Do I need a prenuptial agreement as I am a shareholder in a family company and there is a shareholder agreement?
Yes, you do. A shareholder agreement is drawn up to regulate how the company and shareholders will operate. Whether your future spouse is or isn’t a shareholder in the company the shareholder agreement won’t stop your spouse from being able to bring financial claims against your shareholding on divorce. The financial claim could cripple the company. A carefully prepared prenuptial agreement by specialist prenuptial agreement solicitors will complement the shareholder agreement.
We own a property abroad. Do we need a prenuptial agreement in the UK as well as where we own the property?
Possibly. A lot will depend on where the property is owned and by who. Robin Charrot is a Fellow of the International Academy of Family Lawyers, the world’s leading organization of expert international family lawyers and, where there is potentially a need for more than one prenuptial agreement, he works with other specialist prenuptial agreement solicitors in different countries to make sure that you are protected.
My fiancée isn’t a British citizen. Where should we sign a prenuptial agreement?
If you are going to be living in the UK and have a property in the UK, then probably the prenuptial agreement needs to be prepared and signed in the UK but much will depend on your individual personal and financial circumstances. In some family situations, couples elect to sign mirror agreements in the other relevant country to cover the possible multiple jurisdictions as a result of international connections or wealth. In any situation where there is any possibility of a choice of jurisdictions, it is vital to get expert advice from prenuptial agreement solicitors. Not doing so could have a tremendous impact on whether or not the prenuptial agreement is effective and the cost of a divorce.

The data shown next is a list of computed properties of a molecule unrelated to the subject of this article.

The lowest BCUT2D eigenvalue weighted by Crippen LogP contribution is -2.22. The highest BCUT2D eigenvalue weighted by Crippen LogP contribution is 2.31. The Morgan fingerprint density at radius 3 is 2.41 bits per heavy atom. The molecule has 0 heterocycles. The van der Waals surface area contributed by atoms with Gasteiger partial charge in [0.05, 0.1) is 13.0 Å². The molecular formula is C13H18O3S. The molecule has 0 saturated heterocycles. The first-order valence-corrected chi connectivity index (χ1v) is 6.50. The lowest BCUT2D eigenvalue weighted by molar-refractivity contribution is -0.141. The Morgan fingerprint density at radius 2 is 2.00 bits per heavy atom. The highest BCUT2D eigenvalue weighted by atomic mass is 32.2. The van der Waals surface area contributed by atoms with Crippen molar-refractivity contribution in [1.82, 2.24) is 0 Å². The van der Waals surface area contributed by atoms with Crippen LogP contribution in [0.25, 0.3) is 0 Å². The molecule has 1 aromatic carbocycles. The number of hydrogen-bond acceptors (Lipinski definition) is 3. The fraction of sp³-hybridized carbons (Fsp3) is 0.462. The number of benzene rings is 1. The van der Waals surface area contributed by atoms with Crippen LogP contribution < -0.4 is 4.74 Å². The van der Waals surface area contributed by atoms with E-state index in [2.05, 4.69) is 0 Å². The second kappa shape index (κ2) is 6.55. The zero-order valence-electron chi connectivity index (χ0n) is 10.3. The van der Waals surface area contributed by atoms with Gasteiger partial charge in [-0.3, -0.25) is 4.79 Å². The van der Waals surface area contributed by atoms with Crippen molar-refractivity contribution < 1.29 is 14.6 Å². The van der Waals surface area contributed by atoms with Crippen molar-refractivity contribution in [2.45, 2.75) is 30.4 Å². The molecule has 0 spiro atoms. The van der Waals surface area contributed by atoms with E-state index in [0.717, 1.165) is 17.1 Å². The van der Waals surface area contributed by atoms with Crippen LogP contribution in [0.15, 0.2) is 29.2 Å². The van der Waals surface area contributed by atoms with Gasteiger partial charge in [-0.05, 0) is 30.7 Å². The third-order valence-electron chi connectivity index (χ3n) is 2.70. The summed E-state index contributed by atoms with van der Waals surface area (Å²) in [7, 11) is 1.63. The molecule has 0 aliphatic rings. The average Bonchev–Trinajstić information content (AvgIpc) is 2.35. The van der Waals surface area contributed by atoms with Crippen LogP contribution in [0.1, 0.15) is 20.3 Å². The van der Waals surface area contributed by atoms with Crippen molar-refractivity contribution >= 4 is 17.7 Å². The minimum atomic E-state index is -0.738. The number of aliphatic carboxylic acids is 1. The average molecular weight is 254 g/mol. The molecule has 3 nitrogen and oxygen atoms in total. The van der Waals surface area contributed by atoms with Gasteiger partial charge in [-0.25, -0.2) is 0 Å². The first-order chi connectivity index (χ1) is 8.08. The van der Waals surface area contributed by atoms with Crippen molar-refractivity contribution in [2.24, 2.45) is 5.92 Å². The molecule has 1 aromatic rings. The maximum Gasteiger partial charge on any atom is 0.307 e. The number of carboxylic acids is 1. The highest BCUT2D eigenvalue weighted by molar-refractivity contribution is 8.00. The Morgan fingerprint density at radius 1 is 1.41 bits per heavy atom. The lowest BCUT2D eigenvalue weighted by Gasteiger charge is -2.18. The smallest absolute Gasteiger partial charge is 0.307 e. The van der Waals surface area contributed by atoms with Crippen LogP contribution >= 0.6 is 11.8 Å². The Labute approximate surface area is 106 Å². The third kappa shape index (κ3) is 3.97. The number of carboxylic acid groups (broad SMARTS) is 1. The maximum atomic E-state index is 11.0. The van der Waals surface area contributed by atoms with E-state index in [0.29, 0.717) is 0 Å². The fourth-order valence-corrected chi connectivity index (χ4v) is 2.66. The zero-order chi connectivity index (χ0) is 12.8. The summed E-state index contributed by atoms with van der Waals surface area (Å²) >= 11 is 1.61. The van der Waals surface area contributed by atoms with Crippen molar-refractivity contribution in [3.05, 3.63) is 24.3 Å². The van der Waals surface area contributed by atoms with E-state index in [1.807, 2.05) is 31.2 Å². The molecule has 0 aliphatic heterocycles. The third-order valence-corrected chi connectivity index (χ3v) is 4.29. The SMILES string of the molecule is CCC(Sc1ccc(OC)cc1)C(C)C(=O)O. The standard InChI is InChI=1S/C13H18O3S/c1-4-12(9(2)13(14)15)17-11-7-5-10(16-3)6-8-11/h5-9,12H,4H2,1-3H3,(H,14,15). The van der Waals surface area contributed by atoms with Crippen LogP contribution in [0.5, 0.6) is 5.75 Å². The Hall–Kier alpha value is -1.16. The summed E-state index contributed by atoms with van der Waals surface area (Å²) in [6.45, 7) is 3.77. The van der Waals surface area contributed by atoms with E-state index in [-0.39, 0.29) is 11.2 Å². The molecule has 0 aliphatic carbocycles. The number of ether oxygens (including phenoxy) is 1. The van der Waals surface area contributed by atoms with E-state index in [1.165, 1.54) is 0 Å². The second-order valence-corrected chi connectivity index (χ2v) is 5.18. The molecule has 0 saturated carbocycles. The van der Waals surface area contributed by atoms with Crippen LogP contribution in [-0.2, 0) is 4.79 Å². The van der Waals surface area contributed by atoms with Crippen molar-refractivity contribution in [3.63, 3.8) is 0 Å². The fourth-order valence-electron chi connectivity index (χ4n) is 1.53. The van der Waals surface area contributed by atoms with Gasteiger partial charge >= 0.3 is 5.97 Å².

How do I introduce the idea of a prenuptial agreement?
Attitudes to prenups and postnuptial agreements are changing, especially amongst those who have gone through a divorce or know a close friend or family member who has done so. Prenups and postnup agreements are increasingly the norms, as they are in the USA and most of Europe. Despite this, it can be awkward to raise the topic of a prenup, so here are a few suggestions about how to do it:
- Discuss a prenup as part of more general financial planning when contemplating marriage, such as the need to make new wills.
- Most people provide for the possibility of bad things happening in other areas of their life, for example through insurance, so why not provide for the possibility of divorce?
- Everyone knows divorce can be stressful, drawn-out, expensive and unpredictable. A prenup or postnup agreement provides certainty and security for both parties and will cut out a lot of the delay and expense.
- If there are children from a previous relationship a prenup agreement can ensure money built up during that relationship is passed to the children.
- Parents could suggest a prenup or postnup agreement as a condition of passing their wealth down to the next generation, either during their lifetime or after their death.
- Partnerships or companies can have a firm-wide policy that all existing and incoming business owners must have a prenup or postnup agreement.
- Entering into a prenup or postnup can demonstrate that a couple is getting married for the right reasons.
We signed a prenuptial agreement a few years ago and we are happily married but our financial circumstances have changed. Do we need to do anything?
That depends on what the prenuptial agreement says, how your personal and financial circumstances have changed and what the original agreement said about when the agreement would be reviewed. The best option is to get the document reviewed by a prenuptial agreement solicitor as if your circumstances have changed a lot then the original agreement may no longer meet your respective needs. If it doesn’t do that, then it won’t carry much weight and therefore it should be reviewed.